“It’s really about the story,” she says. “How does this farm solve not just a nation problem, but a world problem? He really sold me on the benefits of indoor growing — the land conservation, the water conservation. How do we grow more food in a smaller area? And this whole concept was intriguing to me and it makes you feel good about the work you’re doing every day.”

Industry parallels

Once she decided to move to Revolution Farms, Bouwkamp says her first step was to get a grasp of the industry and the overall business model. With hydroponics specifically, she associated the growing method with cannabis before diving into the various crops that can be grown in a hydroponic system once she was offered her current job.

“A lot came from research, but it’s also been a hands-on learning experience and that’s been really incredible,” she says. “This is a small business, so you’re wearing multiple hats. And I’ve had the opportunity to really get down and dirty and do many of the production jobs in the facility and learn as I’m doing it.” Bouwkamp says that, just like learning about beer more than a decade ago, learning about hydroponically grown produce helps her in her job because it instills a passion for the product.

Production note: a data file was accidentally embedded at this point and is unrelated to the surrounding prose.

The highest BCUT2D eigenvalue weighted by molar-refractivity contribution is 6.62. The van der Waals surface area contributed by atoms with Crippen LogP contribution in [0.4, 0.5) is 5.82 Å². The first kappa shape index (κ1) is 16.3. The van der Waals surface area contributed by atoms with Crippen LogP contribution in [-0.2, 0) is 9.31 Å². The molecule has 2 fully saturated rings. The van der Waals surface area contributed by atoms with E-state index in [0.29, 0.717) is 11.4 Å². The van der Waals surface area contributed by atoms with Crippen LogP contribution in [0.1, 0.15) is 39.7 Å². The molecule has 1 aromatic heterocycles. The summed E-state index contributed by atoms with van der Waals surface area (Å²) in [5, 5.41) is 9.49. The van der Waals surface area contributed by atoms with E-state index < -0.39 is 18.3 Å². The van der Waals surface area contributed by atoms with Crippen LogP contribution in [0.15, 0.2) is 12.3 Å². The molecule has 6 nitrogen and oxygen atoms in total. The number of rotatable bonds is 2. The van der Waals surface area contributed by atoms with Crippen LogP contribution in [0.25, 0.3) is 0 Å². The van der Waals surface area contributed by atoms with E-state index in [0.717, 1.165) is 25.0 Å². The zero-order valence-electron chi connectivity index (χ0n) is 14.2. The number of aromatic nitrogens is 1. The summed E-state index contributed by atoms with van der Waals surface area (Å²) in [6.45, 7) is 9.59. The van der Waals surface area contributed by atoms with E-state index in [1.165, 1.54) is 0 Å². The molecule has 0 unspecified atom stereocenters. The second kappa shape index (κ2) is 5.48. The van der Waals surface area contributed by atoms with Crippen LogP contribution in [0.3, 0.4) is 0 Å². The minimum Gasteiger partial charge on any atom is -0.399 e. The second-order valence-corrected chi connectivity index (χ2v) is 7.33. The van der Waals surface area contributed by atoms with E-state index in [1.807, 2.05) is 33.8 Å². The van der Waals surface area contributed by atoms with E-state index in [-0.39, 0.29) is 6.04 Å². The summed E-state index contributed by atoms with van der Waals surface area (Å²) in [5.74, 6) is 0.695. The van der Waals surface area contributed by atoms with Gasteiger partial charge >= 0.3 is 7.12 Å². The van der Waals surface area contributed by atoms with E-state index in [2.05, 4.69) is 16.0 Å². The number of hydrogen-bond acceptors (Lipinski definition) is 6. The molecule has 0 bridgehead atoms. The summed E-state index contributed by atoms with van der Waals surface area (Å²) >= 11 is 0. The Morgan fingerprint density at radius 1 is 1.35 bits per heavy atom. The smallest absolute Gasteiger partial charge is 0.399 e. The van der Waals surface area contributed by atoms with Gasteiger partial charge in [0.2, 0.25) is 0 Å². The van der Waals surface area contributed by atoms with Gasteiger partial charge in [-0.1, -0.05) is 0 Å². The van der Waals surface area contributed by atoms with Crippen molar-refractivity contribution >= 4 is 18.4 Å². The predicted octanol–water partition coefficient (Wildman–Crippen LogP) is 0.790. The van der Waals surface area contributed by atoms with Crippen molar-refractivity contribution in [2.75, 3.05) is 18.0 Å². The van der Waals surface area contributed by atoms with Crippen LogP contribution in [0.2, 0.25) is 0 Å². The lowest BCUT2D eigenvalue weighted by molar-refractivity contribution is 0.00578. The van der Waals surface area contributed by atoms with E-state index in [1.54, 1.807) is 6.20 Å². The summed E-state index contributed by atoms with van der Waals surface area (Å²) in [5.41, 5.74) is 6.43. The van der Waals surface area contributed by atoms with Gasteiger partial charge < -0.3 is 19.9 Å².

She says that at least from a marketing perspective, beer and produce aren’t all that different.

“Beer brings people together and food brings people together and when you’re providing a really great product in either industry, it’s about making people happy and creating a shared experience,” Bouwkamp says. “It’s something that I enjoy being a part of.”